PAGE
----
Today, let's use Matplotlib only with lambdas.
If you have been following along, this will be simple.
And, if you haven't tried before, it is an easy entry point.
Re-implement the code you find here with lambdas only.
In : %pylab In : x = randn(10000) In : hist(x, 100)
Let's have a quick discussion of what we can and cannot do with lambdas.
Firstly it is clear that lambdas in Python are not functionally pure.
Pure functions always return the same values with the same arguments, e.g.
sum = lambda x, y: x + y
will always return the same outputs with the same inputs.
But for example,
rnd = lambda n: pylab.randn(n)
Every time we call
rnd we will see a list of
n different random numbers.
The same can be said for anything to do with time.
now = lambda: time.time()
Will return a unique value every time we call it.
We have secret inputs to both lambdas which we do not see. In the random case, it is a pseudo random number generator or seed. In the time case, we send the time function the current time from our machine's clock.
This implicitness can be a problem. Our code should read like mathematical equations in which everything is explicit.
However, we will see, that the use of lambdas everywhere instead of classes, variables etc. lowers the implicitness in our code.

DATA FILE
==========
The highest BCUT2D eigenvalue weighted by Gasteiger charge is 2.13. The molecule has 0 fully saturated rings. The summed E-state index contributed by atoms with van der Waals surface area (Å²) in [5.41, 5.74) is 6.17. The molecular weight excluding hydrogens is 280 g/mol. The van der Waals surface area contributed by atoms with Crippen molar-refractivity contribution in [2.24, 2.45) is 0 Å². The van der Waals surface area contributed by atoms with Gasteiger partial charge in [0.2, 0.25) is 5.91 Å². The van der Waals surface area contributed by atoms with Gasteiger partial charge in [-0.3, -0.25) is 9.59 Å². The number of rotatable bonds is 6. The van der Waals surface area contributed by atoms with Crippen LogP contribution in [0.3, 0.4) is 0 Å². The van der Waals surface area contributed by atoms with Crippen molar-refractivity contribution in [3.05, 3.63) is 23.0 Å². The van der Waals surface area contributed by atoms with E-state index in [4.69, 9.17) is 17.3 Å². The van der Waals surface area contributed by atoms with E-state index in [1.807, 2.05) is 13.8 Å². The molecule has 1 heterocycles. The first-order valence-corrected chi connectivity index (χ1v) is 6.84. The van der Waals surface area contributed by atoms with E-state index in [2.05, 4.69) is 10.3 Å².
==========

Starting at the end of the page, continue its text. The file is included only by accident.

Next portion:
While our code is impure we have limited the sources of impurities.
Also, while explicit functions are very robust, sometimes impurities help us - having impure time and random functions are in fact incredibly practical, versus the hoops we would need to jump through for pure versions.
Lambdas mean, inputs are for the most part explicit and our outputs are also.
Every lambda we code does one thing. We only have one output.
I.e. each lambda is an expression.
As opposed to a function or module which is a series of statements which do many things, lambda expressions output and do only one thing and can often be composed together and interchanged just like a mathematical formulae, which we will explore more in the coming days.